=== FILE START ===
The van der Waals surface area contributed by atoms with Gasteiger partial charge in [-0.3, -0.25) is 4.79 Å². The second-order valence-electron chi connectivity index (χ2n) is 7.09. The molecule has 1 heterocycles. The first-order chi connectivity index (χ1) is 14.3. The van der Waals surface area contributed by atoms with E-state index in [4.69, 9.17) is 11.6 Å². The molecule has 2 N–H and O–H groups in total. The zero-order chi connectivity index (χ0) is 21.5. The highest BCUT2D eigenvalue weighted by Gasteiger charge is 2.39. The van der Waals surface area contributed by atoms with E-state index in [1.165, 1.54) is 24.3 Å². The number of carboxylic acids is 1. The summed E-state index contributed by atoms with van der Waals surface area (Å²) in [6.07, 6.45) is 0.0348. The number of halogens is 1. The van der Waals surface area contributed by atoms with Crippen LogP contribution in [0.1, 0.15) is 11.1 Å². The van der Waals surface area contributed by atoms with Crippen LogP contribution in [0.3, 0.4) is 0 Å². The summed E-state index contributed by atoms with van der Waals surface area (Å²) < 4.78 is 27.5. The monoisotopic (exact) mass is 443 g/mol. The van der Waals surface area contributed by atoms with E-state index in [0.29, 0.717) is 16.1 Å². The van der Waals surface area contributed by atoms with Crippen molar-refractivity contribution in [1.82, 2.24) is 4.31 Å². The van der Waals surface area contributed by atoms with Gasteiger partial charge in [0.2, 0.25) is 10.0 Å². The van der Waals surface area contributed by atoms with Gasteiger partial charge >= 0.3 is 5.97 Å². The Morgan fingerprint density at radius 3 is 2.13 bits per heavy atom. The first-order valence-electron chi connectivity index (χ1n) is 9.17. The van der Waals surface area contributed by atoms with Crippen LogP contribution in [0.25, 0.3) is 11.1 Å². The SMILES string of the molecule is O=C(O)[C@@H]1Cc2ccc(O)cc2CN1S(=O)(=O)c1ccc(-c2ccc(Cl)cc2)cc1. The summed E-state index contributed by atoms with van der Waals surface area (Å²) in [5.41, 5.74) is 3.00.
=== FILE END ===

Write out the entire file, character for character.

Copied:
The van der Waals surface area contributed by atoms with Gasteiger partial charge in [-0.3, -0.25) is 4.79 Å². The second-order valence-electron chi connectivity index (χ2n) is 7.09. The molecule has 1 heterocycles. The first-order chi connectivity index (χ1) is 14.3. The van der Waals surface area contributed by atoms with E-state index in [4.69, 9.17) is 11.6 Å². The molecule has 2 N–H and O–H groups in total. The zero-order chi connectivity index (χ0) is 21.5. The highest BCUT2D eigenvalue weighted by Gasteiger charge is 2.39. The van der Waals surface area contributed by atoms with E-state index in [1.165, 1.54) is 24.3 Å². The number of carboxylic acids is 1. The summed E-state index contributed by atoms with van der Waals surface area (Å²) in [6.07, 6.45) is 0.0348. The number of halogens is 1. The van der Waals surface area contributed by atoms with Crippen LogP contribution in [0.1, 0.15) is 11.1 Å². The van der Waals surface area contributed by atoms with Crippen LogP contribution in [0.3, 0.4) is 0 Å². The summed E-state index contributed by atoms with van der Waals surface area (Å²) < 4.78 is 27.5. The monoisotopic (exact) mass is 443 g/mol. The van der Waals surface area contributed by atoms with E-state index in [0.29, 0.717) is 16.1 Å². The van der Waals surface area contributed by atoms with Crippen molar-refractivity contribution in [1.82, 2.24) is 4.31 Å². The van der Waals surface area contributed by atoms with Gasteiger partial charge in [0.2, 0.25) is 10.0 Å². The van der Waals surface area contributed by atoms with Gasteiger partial charge >= 0.3 is 5.97 Å². The Morgan fingerprint density at radius 3 is 2.13 bits per heavy atom. The first-order valence-electron chi connectivity index (χ1n) is 9.17. The van der Waals surface area contributed by atoms with Crippen LogP contribution in [0.25, 0.3) is 11.1 Å². The SMILES string of the molecule is O=C(O)[C@@H]1Cc2ccc(O)cc2CN1S(=O)(=O)c1ccc(-c2ccc(Cl)cc2)cc1. The summed E-state index contributed by atoms with van der Waals surface area (Å²) in [5.41, 5.74) is 3.00.